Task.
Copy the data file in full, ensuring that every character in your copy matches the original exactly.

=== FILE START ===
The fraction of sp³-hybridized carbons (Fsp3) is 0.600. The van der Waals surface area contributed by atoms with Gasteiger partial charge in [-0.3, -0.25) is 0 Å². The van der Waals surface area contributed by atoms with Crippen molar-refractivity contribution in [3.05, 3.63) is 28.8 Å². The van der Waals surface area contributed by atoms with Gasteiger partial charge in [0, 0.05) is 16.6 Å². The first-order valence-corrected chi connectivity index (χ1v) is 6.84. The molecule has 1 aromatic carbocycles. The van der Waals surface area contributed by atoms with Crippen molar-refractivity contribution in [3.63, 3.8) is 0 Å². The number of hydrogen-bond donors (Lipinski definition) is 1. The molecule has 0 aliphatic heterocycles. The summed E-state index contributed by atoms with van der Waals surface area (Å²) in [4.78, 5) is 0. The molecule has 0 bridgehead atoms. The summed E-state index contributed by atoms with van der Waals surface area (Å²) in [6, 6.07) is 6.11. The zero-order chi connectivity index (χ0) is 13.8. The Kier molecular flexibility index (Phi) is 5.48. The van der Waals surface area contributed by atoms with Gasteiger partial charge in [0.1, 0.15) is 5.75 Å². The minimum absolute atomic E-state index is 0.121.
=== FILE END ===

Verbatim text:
The fraction of sp³-hybridized carbons (Fsp3) is 0.600. The van der Waals surface area contributed by atoms with Gasteiger partial charge in [-0.3, -0.25) is 0 Å². The van der Waals surface area contributed by atoms with Crippen molar-refractivity contribution in [3.05, 3.63) is 28.8 Å². The van der Waals surface area contributed by atoms with Gasteiger partial charge in [0, 0.05) is 16.6 Å². The first-order valence-corrected chi connectivity index (χ1v) is 6.84. The molecule has 1 aromatic carbocycles. The van der Waals surface area contributed by atoms with Crippen molar-refractivity contribution in [3.63, 3.8) is 0 Å². The number of hydrogen-bond donors (Lipinski definition) is 1. The molecule has 0 aliphatic heterocycles. The summed E-state index contributed by atoms with van der Waals surface area (Å²) in [4.78, 5) is 0. The molecule has 0 bridgehead atoms. The summed E-state index contributed by atoms with van der Waals surface area (Å²) in [6, 6.07) is 6.11. The zero-order chi connectivity index (χ0) is 13.8. The Kier molecular flexibility index (Phi) is 5.48. The van der Waals surface area contributed by atoms with Gasteiger partial charge in [0.1, 0.15) is 5.75 Å². The minimum absolute atomic E-state index is 0.121.